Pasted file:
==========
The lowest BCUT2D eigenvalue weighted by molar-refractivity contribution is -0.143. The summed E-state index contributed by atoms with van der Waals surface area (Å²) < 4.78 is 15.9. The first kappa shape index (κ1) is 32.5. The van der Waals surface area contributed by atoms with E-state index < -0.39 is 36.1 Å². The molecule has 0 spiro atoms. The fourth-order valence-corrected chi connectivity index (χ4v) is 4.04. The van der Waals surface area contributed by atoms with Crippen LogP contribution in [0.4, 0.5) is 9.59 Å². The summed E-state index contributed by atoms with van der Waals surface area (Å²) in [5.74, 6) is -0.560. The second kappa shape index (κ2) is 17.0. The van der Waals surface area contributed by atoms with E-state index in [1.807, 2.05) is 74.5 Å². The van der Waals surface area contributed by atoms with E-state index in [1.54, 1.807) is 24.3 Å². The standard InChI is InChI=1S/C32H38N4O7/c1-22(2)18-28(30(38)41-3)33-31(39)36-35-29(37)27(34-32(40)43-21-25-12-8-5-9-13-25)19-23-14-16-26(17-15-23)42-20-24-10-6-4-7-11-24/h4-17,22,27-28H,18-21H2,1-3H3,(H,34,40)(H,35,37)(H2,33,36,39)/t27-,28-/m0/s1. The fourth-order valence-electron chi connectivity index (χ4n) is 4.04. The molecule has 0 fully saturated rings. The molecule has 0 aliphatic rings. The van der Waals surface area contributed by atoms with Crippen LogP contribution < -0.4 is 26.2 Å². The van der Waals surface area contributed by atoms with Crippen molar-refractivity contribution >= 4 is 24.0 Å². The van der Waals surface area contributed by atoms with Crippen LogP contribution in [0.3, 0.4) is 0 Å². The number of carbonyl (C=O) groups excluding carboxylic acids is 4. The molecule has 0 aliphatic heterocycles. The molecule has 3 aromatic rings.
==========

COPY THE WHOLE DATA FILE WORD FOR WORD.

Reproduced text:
The lowest BCUT2D eigenvalue weighted by molar-refractivity contribution is -0.143. The summed E-state index contributed by atoms with van der Waals surface area (Å²) < 4.78 is 15.9. The first kappa shape index (κ1) is 32.5. The van der Waals surface area contributed by atoms with E-state index < -0.39 is 36.1 Å². The molecule has 0 spiro atoms. The fourth-order valence-corrected chi connectivity index (χ4v) is 4.04. The van der Waals surface area contributed by atoms with Crippen LogP contribution in [0.4, 0.5) is 9.59 Å². The summed E-state index contributed by atoms with van der Waals surface area (Å²) in [5.74, 6) is -0.560. The second kappa shape index (κ2) is 17.0. The van der Waals surface area contributed by atoms with E-state index in [1.807, 2.05) is 74.5 Å². The van der Waals surface area contributed by atoms with E-state index in [1.54, 1.807) is 24.3 Å². The standard InChI is InChI=1S/C32H38N4O7/c1-22(2)18-28(30(38)41-3)33-31(39)36-35-29(37)27(34-32(40)43-21-25-12-8-5-9-13-25)19-23-14-16-26(17-15-23)42-20-24-10-6-4-7-11-24/h4-17,22,27-28H,18-21H2,1-3H3,(H,34,40)(H,35,37)(H2,33,36,39)/t27-,28-/m0/s1. The fourth-order valence-electron chi connectivity index (χ4n) is 4.04. The molecule has 0 fully saturated rings. The molecule has 0 aliphatic rings. The van der Waals surface area contributed by atoms with Crippen LogP contribution < -0.4 is 26.2 Å². The van der Waals surface area contributed by atoms with Crippen molar-refractivity contribution >= 4 is 24.0 Å². The van der Waals surface area contributed by atoms with Crippen LogP contribution in [0.3, 0.4) is 0 Å². The number of carbonyl (C=O) groups excluding carboxylic acids is 4. The molecule has 0 aliphatic heterocycles. The molecule has 3 aromatic rings.